Raleigh, NC (PRWEB) January 22, 2006
Nicotine Replacement Therapy (NRT) or other drugs are available to assist aspiring quitters, but they're not always effective or necessary. Throwing more drugs at an existing drug addiction is a questionable practice. It doesn't usually work, and the tradeoffs are often risky. What are the side effects? Even if one decides that NRT is safe, doesn't one still have to wean oneself off of nicotine?
A very small percentage of smokers can actually quit smoking 'cold turkey,' but the vast majority of these attempts fail. Such abrupt physical and mental changes are always intimidating and usually unnecessary. Unless for health reasons one absolutely must quit smoking TODAY, he or she should consider a more conservative plan. Gradual quitting is actually more effective for long term results.
Statistics, schumistics. Try common sense. Can a marathon be run without conditioning? What's more likely to succeed - quitting cold turkey in 6 months after smoking for years, or quitting completely in the same 6 months after systematically cutting down? Doesn't conditioning make other seemingly impossible goals easier? What makes quitting smoking different?
For 'cold turkey' supporters, if one actually quit the first time one tried, how smashing! The person had great will power, and deserved a gold star for putting mind over matter. What's next, walking on hot coals? Keep in mind that many 'cold turkey method' failures before a final success should rate no better than quitting gradually. In fact, that route is most often worse. In the long run, one will probably just end up smoking even more cigarettes, having an even harder time, while taking even longer to quit.
If one can quit today, then by all healthy means, one should. Otherwise, setting goals is a sound approach; it's good to mentally prepare oneself by setting a 'quit date' several months in advance. The main problem is that most would-be ex-smokers have a tendency to try to smoke as much as possible before quitting! This does not work because the more one uses an addictive substance, the more addicted he or she becomes. Failing to cut down first actually makes it harder to beat the addiction.
One can increase the chances of success by weaning down gradually before quitting for good. The following steps help hopeful quitters keep that all-important promise to quit smoking.
1) Set the quit date. This date is the LATEST date to quit. Don't rule out the chance to completely stop smoking even earlier than expected, but give a comfortable margin. Set a memorable date about 6 months out.
2) Plan the gradual weaning schedule. 6 months is 26 weeks, so if one currently smokes 26 cigarettes per day, then he or she should cut out one per week. In the first week, the aspiring quitter should smoke a maximum of 26 cigarettes per day, in the second week, a maximum of 25, etc.... The quitter should be down to 1 cigarette per day at the end of 6 months - and quitting completely will be much less painful. The body, now used to going longer periods without nicotine, will already be experiencing a lot of the positive effects of becoming smoke-free: breathing easier, coughing less, feeling more energetic, and sleeping better.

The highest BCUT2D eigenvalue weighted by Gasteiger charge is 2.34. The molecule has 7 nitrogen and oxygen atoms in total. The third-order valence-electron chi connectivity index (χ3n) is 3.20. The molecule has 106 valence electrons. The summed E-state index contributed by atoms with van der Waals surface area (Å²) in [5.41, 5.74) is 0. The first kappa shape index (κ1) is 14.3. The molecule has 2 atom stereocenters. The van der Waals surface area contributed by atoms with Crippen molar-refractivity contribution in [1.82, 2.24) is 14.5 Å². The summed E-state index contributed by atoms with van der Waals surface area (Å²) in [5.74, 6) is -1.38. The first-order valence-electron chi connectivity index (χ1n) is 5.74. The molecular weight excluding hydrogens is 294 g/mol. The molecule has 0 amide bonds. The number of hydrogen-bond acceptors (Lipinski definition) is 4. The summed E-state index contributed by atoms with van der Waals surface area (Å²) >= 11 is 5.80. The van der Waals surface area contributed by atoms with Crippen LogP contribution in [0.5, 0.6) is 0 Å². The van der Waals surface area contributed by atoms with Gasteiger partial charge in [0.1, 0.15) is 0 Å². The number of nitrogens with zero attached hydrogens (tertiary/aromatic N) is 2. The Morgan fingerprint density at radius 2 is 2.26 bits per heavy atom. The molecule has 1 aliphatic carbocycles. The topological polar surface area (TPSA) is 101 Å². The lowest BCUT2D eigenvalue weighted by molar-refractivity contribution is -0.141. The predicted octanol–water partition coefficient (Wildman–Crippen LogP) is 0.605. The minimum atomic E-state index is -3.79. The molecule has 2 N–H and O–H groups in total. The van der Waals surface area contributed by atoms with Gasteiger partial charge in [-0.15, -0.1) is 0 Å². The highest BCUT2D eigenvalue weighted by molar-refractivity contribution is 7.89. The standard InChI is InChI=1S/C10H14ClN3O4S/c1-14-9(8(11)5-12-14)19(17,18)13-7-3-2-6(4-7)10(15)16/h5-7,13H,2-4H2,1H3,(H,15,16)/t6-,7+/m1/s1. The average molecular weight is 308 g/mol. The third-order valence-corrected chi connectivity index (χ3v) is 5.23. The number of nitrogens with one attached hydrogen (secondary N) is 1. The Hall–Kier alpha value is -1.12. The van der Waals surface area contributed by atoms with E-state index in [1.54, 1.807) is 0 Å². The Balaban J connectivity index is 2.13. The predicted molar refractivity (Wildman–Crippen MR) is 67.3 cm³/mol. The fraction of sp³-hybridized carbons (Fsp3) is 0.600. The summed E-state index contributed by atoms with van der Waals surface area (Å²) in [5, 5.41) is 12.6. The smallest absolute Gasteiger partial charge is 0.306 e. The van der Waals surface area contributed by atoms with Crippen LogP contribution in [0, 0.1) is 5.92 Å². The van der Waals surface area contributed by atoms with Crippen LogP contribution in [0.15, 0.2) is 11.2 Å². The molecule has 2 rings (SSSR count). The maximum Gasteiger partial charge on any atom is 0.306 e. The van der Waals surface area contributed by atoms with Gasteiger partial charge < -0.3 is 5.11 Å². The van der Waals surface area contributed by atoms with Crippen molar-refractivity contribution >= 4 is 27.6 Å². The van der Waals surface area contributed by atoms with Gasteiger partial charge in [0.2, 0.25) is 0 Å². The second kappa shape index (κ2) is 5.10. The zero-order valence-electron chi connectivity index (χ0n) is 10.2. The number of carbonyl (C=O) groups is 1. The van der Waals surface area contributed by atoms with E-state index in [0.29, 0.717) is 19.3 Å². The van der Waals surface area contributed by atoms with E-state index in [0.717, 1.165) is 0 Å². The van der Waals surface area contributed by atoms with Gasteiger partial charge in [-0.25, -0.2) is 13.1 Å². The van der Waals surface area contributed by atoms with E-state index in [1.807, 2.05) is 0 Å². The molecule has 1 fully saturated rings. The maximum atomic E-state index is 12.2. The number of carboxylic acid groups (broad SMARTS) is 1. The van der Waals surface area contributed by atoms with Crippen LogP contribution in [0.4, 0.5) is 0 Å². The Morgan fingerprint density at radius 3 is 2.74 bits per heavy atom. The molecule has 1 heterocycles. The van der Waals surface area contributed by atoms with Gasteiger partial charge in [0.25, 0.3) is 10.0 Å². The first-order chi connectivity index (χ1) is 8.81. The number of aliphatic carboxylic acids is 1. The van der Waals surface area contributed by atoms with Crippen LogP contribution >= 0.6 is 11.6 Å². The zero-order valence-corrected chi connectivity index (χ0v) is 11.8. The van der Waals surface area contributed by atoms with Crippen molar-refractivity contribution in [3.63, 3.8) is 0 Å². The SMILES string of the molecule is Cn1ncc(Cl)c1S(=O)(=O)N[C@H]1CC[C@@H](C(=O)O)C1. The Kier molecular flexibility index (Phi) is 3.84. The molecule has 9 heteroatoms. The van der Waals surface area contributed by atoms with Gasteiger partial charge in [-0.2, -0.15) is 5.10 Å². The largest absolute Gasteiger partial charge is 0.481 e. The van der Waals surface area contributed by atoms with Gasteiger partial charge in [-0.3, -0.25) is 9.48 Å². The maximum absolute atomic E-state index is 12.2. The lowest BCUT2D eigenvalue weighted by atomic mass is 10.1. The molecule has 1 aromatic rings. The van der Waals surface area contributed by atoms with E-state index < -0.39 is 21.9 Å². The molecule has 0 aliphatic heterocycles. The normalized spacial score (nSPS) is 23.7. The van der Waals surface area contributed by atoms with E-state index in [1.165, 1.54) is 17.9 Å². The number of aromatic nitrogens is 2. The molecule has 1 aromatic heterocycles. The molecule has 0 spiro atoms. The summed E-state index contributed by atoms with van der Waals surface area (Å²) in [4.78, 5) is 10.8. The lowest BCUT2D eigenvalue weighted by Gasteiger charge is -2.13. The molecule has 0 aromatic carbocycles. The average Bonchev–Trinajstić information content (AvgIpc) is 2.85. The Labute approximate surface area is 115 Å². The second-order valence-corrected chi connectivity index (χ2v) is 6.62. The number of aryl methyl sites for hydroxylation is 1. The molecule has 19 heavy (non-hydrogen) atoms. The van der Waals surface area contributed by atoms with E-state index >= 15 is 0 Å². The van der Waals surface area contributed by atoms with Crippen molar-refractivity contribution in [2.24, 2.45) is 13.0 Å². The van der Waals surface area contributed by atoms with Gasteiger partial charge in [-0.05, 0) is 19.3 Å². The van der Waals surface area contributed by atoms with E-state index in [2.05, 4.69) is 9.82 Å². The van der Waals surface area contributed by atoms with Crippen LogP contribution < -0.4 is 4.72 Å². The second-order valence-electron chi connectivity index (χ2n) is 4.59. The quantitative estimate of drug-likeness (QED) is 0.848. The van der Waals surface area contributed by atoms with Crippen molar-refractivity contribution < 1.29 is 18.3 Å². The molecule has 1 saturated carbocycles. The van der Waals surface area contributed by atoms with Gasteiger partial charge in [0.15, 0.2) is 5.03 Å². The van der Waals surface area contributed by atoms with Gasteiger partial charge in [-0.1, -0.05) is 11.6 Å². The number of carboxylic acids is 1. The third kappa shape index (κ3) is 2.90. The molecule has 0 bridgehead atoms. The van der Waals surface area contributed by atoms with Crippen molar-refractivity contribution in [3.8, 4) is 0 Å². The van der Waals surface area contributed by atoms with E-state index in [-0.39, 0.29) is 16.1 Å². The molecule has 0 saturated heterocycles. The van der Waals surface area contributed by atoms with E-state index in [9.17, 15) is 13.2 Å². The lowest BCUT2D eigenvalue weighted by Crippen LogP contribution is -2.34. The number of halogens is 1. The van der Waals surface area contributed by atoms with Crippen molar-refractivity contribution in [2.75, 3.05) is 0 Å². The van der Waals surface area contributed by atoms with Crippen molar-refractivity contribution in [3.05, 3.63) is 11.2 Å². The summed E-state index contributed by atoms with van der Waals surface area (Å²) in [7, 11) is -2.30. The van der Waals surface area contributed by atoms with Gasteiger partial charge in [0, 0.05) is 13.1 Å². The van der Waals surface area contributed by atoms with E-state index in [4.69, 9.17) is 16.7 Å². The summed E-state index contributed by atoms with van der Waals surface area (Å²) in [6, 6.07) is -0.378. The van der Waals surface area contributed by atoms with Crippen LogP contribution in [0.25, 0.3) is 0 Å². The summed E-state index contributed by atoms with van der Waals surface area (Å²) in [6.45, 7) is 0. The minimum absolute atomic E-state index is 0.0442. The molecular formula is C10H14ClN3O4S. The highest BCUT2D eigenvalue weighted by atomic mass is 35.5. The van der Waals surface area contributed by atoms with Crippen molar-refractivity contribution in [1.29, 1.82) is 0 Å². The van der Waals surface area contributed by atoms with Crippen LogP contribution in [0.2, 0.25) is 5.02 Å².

3) Track progress. One should select a method to keep track of this quitting schedule while one is sticking to it. A small notebook will allow keeping tick-marks for each cigarette.. Another way can be to use a hand-held 'clicker' or item counter. There are also keychain-sized 'smoking cessation devices' available that will automatically guide users through a gradual quitting program. Considering the costs of smoking, they're well worth the price. See http://www.linkman.com for a well-designed smoking cessation device.
4) Execute your plan. Whatever gradual reduction system was chosen, one should STICK TO IT. When the battle gets tough, just imagine how much tougher it would be to quit cold turkey. And the moment one thinks that cold turkey is easier, guess what? The battle has been won. One can go ahead and put the cigarettes away for good, ahead of schedule.
Sleep Well. Get plenty of sleep - try to resist the urge to smoke in the 1-2 hours before bedtime. The more rested one is, the less irritable one will be.
Push Hard. Each day, one should see how long he or she can go before the first cigarette, and push it a little longer each day.
Stay friendly. Gradual quitting will also mean a gradual mood change - though doing a great thing, being extra patient and forgiving of other people will help to keep up one's own spirits during the quitting process.
Be Healthy. Get plenty of exercise. This is all about a gradual change process. Ramping up on exercise will really help with ramping down on cigarettes.
Eat Less. Resist the urge to replace cigarettes with snacks or food. Gradual quitters are much less likely to balloon up than cold turkey quitters. Eating small meals will also help lessen the after-meal 'nic fits'.
This may seem obvious, but it's not: One should not smoke when one does not want a cigarette. Say Sam the Smoker is going to a movie - does he smoke a last cigarette before he goes inside, just so he won't have an urge during the movie? Sam should quit that practice, and instead force himself to wait until after the movie. Instead, Sam should keep conditioning both body and mind to defeat those urges to smoke. The more one learns to handle those 'nic fits' during the weaning period, the easier it will be when one gives cigarettes up for good.
Beware! Some smoking cessation devices can tell one to smoke even when one wasn't thinking of smoking. The good ones remain silent unless one actually requests permission to smoke.